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Object-Oriented Programming in Fortran 2003


Damian Rouson

March 26-28, 2012
Berkeley, CA

and repeated on

April 10-12, 2012
Oakland, CA

Fortran 2003 explicitly supports object-oriented programming (OOP). OOP aims to increase a program's maintainability in part by reducing cross-module data dependencies and to increase a program's reusability in part by providing for extensible derived types. Emerging compiler support for Fortran 2003 inspires a more modern program design and implementation style. This course provides the requisite skills. Day 1 introduces OOP in Fortran 2003. Day 2 introduces patterns of best practice in program organization. Day 3 explores several paths toward parallel OOP. Examples will utilize introductory-level numerical algorithms from linear algebra and differential equations inspired by multiphysics modeling that is coupled field problems common to many interdisciplinary, engineering, and physical science simulations.

This course will be given by Damian Rouson and Karla Morris from Sandia National Laboratories in the US. Damian is the manager of the Reacting Flow Research Department and a Visiting Assistant Professor at the University of Cyprus. His research interests focus on scalable scientific software design. He has recently written a book on the subject, Scientific Software Design: The Object Oriented Way . He is also the software architect of the object oriented Fortran interface to Trilinos, ForTrilinos. ForTrilinos provides Fortran applications direct access to capabilities in the Trilinos project

Karla is a senior member of technical staff in the Reacting Flow Research Department at Sandia. She is the lead developer of ForTrilinos. Her research interests include computational fluid dynamics to multiphysics flows and scientific software architectur

Locations & Dates

Sutardja Dai Hall  (March 26-28)
Room 250
University of California
Berkeley, CA

Sutardja Dai Hall on the University of California camput is home to the headquarters of the Center for Information Technology Research in the Interest of Society (CITRIS). Lawrence Berkeley National Laboratory is nearby.

NERSC OSF (April 10-12)

Room 238

415 20th Street (Thomas L Berkley Way)

Oakland, CA

The Berkeley Lab Oakland Scientific Facility in downtown Oakland, CA houses  NERSC staff, computers and storage systems.

Web Streaming (April 10-12)

The April 10-12 class will be streamed over the web. Depending on the number of registrants, instructors may not be available for Q&A.


Getting Around

Visting and Getting Around UC-Berkeley

OSF Visitor Information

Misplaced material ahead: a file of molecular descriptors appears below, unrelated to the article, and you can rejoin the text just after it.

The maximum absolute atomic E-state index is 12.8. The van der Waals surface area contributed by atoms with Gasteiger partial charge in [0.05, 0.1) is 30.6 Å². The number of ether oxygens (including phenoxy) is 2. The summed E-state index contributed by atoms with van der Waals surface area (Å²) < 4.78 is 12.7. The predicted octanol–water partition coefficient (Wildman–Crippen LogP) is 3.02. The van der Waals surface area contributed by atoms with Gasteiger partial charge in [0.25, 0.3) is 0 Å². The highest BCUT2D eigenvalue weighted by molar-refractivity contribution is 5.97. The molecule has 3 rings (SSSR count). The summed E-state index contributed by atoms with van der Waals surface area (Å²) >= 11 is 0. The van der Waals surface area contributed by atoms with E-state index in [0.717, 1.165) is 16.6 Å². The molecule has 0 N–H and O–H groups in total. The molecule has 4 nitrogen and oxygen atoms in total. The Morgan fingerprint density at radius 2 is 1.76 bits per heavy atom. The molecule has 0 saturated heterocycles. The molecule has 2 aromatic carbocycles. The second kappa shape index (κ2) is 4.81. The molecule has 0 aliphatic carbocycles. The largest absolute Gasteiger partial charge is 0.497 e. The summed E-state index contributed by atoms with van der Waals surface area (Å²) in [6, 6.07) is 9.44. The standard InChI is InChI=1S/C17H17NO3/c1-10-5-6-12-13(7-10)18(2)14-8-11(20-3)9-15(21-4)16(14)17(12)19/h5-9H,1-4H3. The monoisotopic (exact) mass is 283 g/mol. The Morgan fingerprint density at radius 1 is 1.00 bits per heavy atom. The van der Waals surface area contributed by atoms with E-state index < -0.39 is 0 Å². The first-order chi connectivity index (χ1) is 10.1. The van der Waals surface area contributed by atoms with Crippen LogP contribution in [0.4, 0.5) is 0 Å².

Registration is required. There is no registration fee. Registration is limited to 40 in Berkeley and 25 in Oakland and is on a first-come, first-served basis.


  • Familiarity  with  Fortran  90  modules  and  derived  types.
  • Undergraduate-­‐level  familiarity  with  differential  equations  &  matrices.

Course Syllabus

Day  1:  Object‐Oriented  Analysis,  Design  &  Programming  

Why  Object-­‐Oriented  Programming  (OOP)?  

Conventional  programming  costs  and  complexity;  Alternative  programming  paradigms;   How  performance  informs  design;  How  design  informs  performance.

The  Object-­‐Oriented  Way  

Object-­‐Oriented  Analysis  (OOA).    Object-­‐Oriented  Design  (OOD).    Unified  Modeling   Language  (UML):  use  case  and  class  diagrams.    OOP  in  Fortran  2003:  User-­‐defined   structure  constructors;  encapsulation  and  information  hiding  via  modules  and  private   scoping;  composition,  aggregation,  and  inheritance  via  extensible  derived  types;  static   and  dynamic  polymorphism  via  generic  interfaces  and  class  variables.

Scientific  OOP  

User-­‐defined  operators  and  assignments;  Abstract  data  type  calculus;  Object-­‐oriented   design  metrics.

Day  2:  Best  Practices  in  OOD  

OOD  patterns:  Design  patterns  essentials  and  application  prototypes;  General  patterns:   Strategy,  Surrogate,  Abstract  Factory,  and  Factory  Method.  Domain-­‐specific  patterns:   Abstract  Calculus  and  Puppeteer.    UML  object  and  sequence  diagrams. 

Day  3:  Parallel  OOP  

 Multithreaded  objects  via  OpenMP.    Distributed-­‐memory  objects  via  the  ForTrilinos   interfaces:  Encapsulating  the  Message  Passing  Interface  (MPI)  in  classes.    Platform-­‐ independent  parallelism  via  Fortran  2008  coarrays. 

Background  Materials  

The  course  will  draw  material  from  Ref.  1  below.  Ref.  2  is  recommended  for  Fortran   background.    Ref.  3  links  to  open-­‐source  software  that  will  be  used  extensively  on  Day  3.  

1. Rouson,  D.,  J.  Xia,  and  X.  Xu  (2011)  Scientific  Software  Design:  The  Object-­‐ Oriented  Way.  Cambridge  University  Press,  Cambridge,  UK.

2. Metcalf,  M.,  J.  Reid,  and  M.  Cohen  (2011)  Modern  Fortran  Explained.  Oxford   University  Press,  Oxford,  UK.  


Appendix  A  of  Ref.  1  summarizes  useful  mathematical  material.